Atlanta Restaurant Scene

Beer Town: Sam Smith III talks Samuel Smith’s ales

Samuel Smith, otherwise known as the Old Brewery at Tadcaster, was founded in Yorkshire in 1758. It’s a truly historic institution, as well as one of the few remaining independent breweries in England.

Celebrated for draft ales at its pubs around England, and around the world for its distinctive bottled beers, such as Pale Ale, Brown Ale, Taddy Porter and Imperial Stout, the company has never been much for marketing in the modern sense.

But that’s changed a bit since Sam Smith III, of the fifth generation of the Samuel Smith family, has been on the scene, serving as something of an international ambassador for the brand.

Last month, Merchant du Vin, the Seattle-based importer that first introduced Samuel Smith’s ales to the U.S. market in 1978, brought a limited number of kegs here for the first time.

And as part of a promotion that debuted Samuel Smith’s exquisite Oatmeal Stout draft at select beer bars, including Brick Store Pub in Decatur, Sam Smith III made a few appearances to share the story.

I caught up with Smith in the Brick Store’s cellar, where we talked about the family beer business, and drank pints of freshly tapped Oatmeal Stout.

Q: The big question is, why not draft in the U.S. before now?

A: We’re basically in the bottled beer business, and our bottled beers have a fantastic reputation. We’ve been selling them for almost 40 years over here. We really pioneered the concept of better beer in the U.S. right from 1978. But it’s all been in the bottle because we can completely control the quality. We know when we package that product at our brewery, we get it perfect, and not a lot can go wrong. Whereas, with a keg, it’s got to be fresh, the lines have got to be clean, with the right pressure, and it’s got to be served properly.

Q: The next big question is, why now?

A: I’ve been coming to the U.S. for a few years, and every time I come, I’ve been increasingly impressed with the skill levels of bartenders here. I think they’re on top of the game internationally. So that gave me full confidence, that if we only highlighted what we considered to be the best, such as the Brick Store Pub, that it would be served up really well, and we could have a bit of fun with it. And draft beer has grown and grown as a market share the past 10 years, so that’s where we need to be.

Q: And why Oatmeal Stout, other than the fact that it’s such a beautiful beer on draft?

A: Oatmeal Stout is a really, really special beer. In the 1980s, we looked back in our old brewing books that date back over 100 years, and we found our Oatmeal Stout from about 1900. At the time, no one was brewing oatmeal stout. It just did not exist in the whole world. But we brewed it, and it was absolutely stunning. It took off, particularly in the U.S., and became a sensation. Since then, we’ve inspired hundreds of brewers around the world to brew their own oatmeal stout. It was like nothing else.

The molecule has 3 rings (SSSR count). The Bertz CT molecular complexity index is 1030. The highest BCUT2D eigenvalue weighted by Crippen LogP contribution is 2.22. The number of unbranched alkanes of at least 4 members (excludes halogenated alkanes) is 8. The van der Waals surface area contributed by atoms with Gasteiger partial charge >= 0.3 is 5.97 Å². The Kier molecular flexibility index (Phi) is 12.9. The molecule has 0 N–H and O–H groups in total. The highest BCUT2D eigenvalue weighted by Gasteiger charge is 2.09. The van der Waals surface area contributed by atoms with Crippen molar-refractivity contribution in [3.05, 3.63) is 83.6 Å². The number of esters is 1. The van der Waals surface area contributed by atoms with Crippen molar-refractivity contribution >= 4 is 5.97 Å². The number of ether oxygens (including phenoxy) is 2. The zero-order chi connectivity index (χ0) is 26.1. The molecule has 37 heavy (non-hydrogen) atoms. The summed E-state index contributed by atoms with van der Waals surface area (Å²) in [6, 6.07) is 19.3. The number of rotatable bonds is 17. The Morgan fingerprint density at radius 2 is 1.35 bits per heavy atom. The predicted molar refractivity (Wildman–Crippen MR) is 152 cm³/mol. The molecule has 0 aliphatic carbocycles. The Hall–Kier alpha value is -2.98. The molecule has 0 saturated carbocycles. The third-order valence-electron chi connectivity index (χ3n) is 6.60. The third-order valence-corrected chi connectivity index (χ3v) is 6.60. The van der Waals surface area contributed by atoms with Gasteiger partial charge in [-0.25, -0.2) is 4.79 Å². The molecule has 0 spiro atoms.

Q: What ingredients go into the recipe for Samuel Smith’s Oatmeal Stout?

A: We only use natural ingredients. So in our Oatmeal Stout, there’s only malted barley, oats, a little bit of cane sugar, hops, yeast and water. That’s all. But with those completely natural ingredients, we achieve that beautiful, creamy head retention, going all the way down to the bottom of the glass. Those are the sort of skills that we built up over the past 260 years.

Q: And now you’ve become a big part of that, too, right?

A: I’m the fifth generation in my family working in management at the brewery. I joined the business about six years ago, after graduating from college. I work there with my dad and my uncle, and I’m sales director of the brewery. I look after our trade in the south of England and exports.

Q: So that’s a pretty good gig?

A: I’m passionate about it. I think we’ve got a really great product. We’ve got a really great import partner in Merchant du Vin here. I love getting out there and meeting people. I love introducing people to our beer. And it gives me a lot of pleasure to know my family has been doing this for centuries, and I get the privilege to continue it.


Samuel Smith’s Oatmeal Stout will be on draft the week of Nov. 13 at the Porter Beer Bar, 1156 Euclid Ave. NE, Atlanta. 404-223-0393, And on draft the week of Nov. 20 at Cypress Street Pint & Plate, 817 W. Peachtree St. NW, Suite E125 (corner of Cypress Street and Sixth Street), Atlanta. 404-815-9243,


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The Food & Dining Team offers reviews, previews, food news and fun bites food trends for metro Atlanta’s vast food and dining scene.